w w w . m y v i r t u a l m u s e u m . c o m

Tim Davis
President/CEO Surmet Corporation

Wellesley, MACohasset, MA
August, 4, 2002


These decoys are part of Sam's* extensive collection of Early American Folk Art. These birds represent birds that are indigenous to the eastern flyway. They're so called "working decoys" as opposed to decorative decoys. These were used after the era of market hunters. The practice of large barrel multi shot hunting was banned in the early 1900's and at that time carvers began carving decoys for individual hunting. The wooden decoys were a specific interest of Sam's. The Eider decoys up under the rafters are working decoys and Sam and Frannie shot over those.

There are also marine working tools
, from whale harpoons to blocks that came off sailing ships to trim or hoist sails or for rigging. There are blocks for working shrouds or stays. This one quite extraordinary one would have been fastened to the hull to support the shrouds. (not shown, 41" long x 4" wide w/ wooden block and three channels)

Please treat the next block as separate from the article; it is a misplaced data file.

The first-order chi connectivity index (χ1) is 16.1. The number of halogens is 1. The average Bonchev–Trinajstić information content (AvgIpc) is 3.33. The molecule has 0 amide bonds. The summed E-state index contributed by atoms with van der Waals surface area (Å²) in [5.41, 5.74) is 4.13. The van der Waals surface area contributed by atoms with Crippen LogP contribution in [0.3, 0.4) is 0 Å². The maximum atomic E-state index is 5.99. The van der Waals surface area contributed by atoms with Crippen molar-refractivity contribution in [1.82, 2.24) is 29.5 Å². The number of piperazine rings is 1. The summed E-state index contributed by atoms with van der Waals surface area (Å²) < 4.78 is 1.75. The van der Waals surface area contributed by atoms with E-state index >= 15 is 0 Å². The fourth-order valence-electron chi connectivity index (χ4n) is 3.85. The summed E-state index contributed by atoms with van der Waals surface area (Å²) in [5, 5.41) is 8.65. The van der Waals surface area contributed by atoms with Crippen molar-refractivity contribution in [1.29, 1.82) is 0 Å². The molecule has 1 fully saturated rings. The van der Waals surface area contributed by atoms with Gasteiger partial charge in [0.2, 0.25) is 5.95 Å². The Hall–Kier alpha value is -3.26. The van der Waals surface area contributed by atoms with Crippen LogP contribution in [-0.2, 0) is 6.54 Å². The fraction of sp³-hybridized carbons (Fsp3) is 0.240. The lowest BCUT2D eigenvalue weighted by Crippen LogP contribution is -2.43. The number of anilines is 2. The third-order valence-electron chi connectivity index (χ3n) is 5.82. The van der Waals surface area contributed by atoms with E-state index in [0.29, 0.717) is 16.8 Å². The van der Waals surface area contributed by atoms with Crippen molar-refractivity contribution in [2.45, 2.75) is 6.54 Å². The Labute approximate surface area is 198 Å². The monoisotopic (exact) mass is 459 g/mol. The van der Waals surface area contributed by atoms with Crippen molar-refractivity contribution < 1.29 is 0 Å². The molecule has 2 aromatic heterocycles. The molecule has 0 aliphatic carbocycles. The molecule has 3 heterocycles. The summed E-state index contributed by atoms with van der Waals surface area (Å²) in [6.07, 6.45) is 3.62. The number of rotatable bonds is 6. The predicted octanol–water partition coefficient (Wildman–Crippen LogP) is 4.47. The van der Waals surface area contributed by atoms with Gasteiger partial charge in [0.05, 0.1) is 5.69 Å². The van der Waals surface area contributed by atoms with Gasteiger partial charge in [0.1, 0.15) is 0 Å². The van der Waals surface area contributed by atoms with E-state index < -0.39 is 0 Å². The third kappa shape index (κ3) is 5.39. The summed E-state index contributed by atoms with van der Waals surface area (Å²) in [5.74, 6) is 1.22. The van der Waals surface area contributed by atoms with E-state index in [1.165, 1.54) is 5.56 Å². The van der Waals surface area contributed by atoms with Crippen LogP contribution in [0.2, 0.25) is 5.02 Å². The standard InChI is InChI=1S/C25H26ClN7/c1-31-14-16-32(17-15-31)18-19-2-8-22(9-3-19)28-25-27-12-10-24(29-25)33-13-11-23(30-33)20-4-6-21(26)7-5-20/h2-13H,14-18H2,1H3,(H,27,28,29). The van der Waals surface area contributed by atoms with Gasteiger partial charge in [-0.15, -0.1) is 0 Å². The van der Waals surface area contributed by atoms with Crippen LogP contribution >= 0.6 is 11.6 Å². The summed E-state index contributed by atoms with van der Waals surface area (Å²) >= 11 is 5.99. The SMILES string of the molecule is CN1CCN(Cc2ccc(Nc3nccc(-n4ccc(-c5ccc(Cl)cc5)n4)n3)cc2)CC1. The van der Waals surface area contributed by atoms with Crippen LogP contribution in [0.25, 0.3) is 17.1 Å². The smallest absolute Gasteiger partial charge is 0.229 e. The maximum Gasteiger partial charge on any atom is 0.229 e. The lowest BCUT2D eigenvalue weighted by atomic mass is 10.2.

On his trips out west he collected Native American artifacts. Sam was a serious collector, he really enjoyed it.

*Sam Wakeman, 1907-1986, Tim Davis' father-in-law

In case:
Wooden and canvas decoy, Tip Up, diving goose, artist unknown, New Jersey, gray, white and black 11" high, inland water decoy.
Wooden decoy, sleeping black duck, 1900, Maine, 5" x 10" artist unknown, cat. #B-11-W, inland water decoy.
Wooden decoy, old squaw, 1920, Duxbury, MA, 4.5" w x 5.5" h, 11" l, cat. # OS-1-W
Wooden decoy, Bufflehead Drake, signed, John McLoughlin, Bordertown, NJ. 5.5" w x 6"h,
cat. #BU-3-W
Wooden lobster buoy, orange and white, 9.5" x 3.5"

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